Nonetheless, it must be said that these modern efforts to interpret Jesus through the analogy of subjectivity are problematic at best. The reason is simply this: The “subject” in the subjectivity of Jesus is the eternal Son of God.
According to the traditional theology of the Incarnation (or “conciliar” dogma, the theology of the church councils in the fourth and fifth centuries), there is no human person in Jesus distinct from the divine person. The soul of Jesus, his psyche that these historians want to analyze and interpret, is the human soul of the eternal Son. The “self” of Jesus’ humanity is not someone distinct from the “who” of his divinity.
Consequently, that saddened subject weeping at the tomb of Lazarus is God, and the voice that summons the dead man to come forth is the same that Moses heard from the burning bush. The transfigured Lord of Tabor is identical with the one Isaiah saw, high and lifted up (cf. John 12:37–41). That weary man who sits at the well and sleeps on the stern sheets of the fishing boat is the Creator of the universe.
Impossible to Analyze
What is there in Jesus that renders him so impossible to analyze? He tells us: “I and the Father are one” (John 10:30).
Again, “All things have been delivered to me by my Father, and no one knows the Son except the Father. Nor does anyone know the Father except the Son (Matt. 11:27).”
The identity of the man Jesus is rooted in this eternal relationship of the Son to the Father. Self-awareness in Jesus is indivisible at every point from the consciousness of his eternal relationship to the Father. He has no personal identity apart from that relationship.
Now I submit that there is nothing else in any human soul even remotely analogous, and this is the reason why psychological analysis, based on the analogy of subjectivity, is an inadequate and even misleading path to the interpretation of Jesus. Jesus, while possessing a human psyche, transcends psychology for the same reason that he, partaking fully in created being, transcends metaphysics.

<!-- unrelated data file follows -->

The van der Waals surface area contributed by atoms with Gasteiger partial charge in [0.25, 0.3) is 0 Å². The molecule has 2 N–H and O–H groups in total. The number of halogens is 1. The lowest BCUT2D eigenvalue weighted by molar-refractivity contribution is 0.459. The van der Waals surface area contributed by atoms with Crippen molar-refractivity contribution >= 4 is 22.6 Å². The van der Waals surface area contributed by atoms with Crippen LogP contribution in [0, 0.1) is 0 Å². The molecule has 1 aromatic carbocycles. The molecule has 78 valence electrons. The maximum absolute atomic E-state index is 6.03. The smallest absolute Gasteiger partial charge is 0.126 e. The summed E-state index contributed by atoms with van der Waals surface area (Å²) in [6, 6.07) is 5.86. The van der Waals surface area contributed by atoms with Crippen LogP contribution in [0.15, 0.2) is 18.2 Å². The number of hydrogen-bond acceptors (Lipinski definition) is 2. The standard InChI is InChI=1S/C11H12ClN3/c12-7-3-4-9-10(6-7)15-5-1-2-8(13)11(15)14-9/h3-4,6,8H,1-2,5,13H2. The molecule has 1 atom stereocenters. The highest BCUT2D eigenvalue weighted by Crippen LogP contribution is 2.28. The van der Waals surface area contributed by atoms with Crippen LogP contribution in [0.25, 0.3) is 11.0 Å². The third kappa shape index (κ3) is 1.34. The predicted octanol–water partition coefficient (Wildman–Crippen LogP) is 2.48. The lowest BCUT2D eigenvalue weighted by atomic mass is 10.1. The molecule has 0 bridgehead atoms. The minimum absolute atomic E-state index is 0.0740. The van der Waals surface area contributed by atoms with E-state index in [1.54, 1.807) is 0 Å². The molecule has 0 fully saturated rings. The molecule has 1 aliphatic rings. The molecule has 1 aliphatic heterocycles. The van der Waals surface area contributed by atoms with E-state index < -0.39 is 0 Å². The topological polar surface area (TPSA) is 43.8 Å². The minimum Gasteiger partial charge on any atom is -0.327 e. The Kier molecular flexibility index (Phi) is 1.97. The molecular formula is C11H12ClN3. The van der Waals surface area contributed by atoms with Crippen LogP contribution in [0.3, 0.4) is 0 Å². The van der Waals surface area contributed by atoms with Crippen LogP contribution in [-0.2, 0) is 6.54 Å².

Surely, Jesus’ human awareness of this relationship to the Father grew and developed as he matured. Otherwise, it is not true that the Word became flesh. However, the lines of this conscious development in Jesus are quite impossible to trace, for the simple reason that there is nothing analogous to it inside our own consciousness, nothing within us that affords us even the slightest hint of what it means for a human being to be conscious of himself as God’s eternal Son.
The “subject,” the self, of Jesus’ consciousness is not a human being who is personally distinct from the consubstantial Son. We have not the foggiest idea how this self-awareness of Jesus took form in his soul, and speculation on the matter is an exercise in either futility or heresy.
The dogma of the early church councils, the conciliar theology, teaches that the man Jesus and the Son of God are the same person. They are “one reality” ( mia physis), said St. Cyril of Alexandria, and St. Leo of Rome spoke of una persona, divina et humana. This respect for the “mystery” of the Incarnation has always been the orthodox approach of the Church. Not until the early decades of the nineteenth century, as far as I know, did Christians attempt to “get inside” Jesus, by the analogy of subjectivity—or even, like Albert Schweitzer in his Psychiatric Study of Jesus, to psychoanalyze him.
For my part, I believe such efforts to be Nestorian at best but often enough only a species of Arianism. That is to say, they either take for granted (like Nestorius in the fifth century) that there are two distinct persons in Jesus Christ, or they presume (like Arius in the fourth century) that God’s Son is really a created being. On this matter of the self-consciousness of Jesus, I am persuaded, theology must be resolutely apophatic in order to remain orthodox.